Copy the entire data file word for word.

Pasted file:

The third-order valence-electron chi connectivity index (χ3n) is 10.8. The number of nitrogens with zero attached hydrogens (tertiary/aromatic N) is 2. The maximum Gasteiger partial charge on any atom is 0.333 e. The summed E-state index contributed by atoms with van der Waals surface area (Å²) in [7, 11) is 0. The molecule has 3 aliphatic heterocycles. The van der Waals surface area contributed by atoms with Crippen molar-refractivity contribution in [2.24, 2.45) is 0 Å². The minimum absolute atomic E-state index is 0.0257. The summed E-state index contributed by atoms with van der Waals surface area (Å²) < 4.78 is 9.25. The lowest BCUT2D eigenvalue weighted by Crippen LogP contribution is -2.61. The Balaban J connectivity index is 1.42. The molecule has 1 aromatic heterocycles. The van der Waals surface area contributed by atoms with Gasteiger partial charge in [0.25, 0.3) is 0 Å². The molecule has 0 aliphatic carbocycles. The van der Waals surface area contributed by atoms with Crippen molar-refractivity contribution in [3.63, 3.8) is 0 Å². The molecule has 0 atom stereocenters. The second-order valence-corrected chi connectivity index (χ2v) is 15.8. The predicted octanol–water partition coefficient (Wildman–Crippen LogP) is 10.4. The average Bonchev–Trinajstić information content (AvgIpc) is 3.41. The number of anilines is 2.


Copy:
The third-order valence-electron chi connectivity index (χ3n) is 10.8. The number of nitrogens with zero attached hydrogens (tertiary/aromatic N) is 2. The maximum Gasteiger partial charge on any atom is 0.333 e. The summed E-state index contributed by atoms with van der Waals surface area (Å²) in [7, 11) is 0. The molecule has 3 aliphatic heterocycles. The van der Waals surface area contributed by atoms with Crippen molar-refractivity contribution in [2.24, 2.45) is 0 Å². The minimum absolute atomic E-state index is 0.0257. The summed E-state index contributed by atoms with van der Waals surface area (Å²) < 4.78 is 9.25. The lowest BCUT2D eigenvalue weighted by Crippen LogP contribution is -2.61. The Balaban J connectivity index is 1.42. The molecule has 1 aromatic heterocycles. The van der Waals surface area contributed by atoms with Gasteiger partial charge in [0.25, 0.3) is 0 Å². The molecule has 0 aliphatic carbocycles. The van der Waals surface area contributed by atoms with Crippen molar-refractivity contribution in [3.63, 3.8) is 0 Å². The molecule has 0 atom stereocenters. The second-order valence-corrected chi connectivity index (χ2v) is 15.8. The predicted octanol–water partition coefficient (Wildman–Crippen LogP) is 10.4. The average Bonchev–Trinajstić information content (AvgIpc) is 3.41. The number of anilines is 2.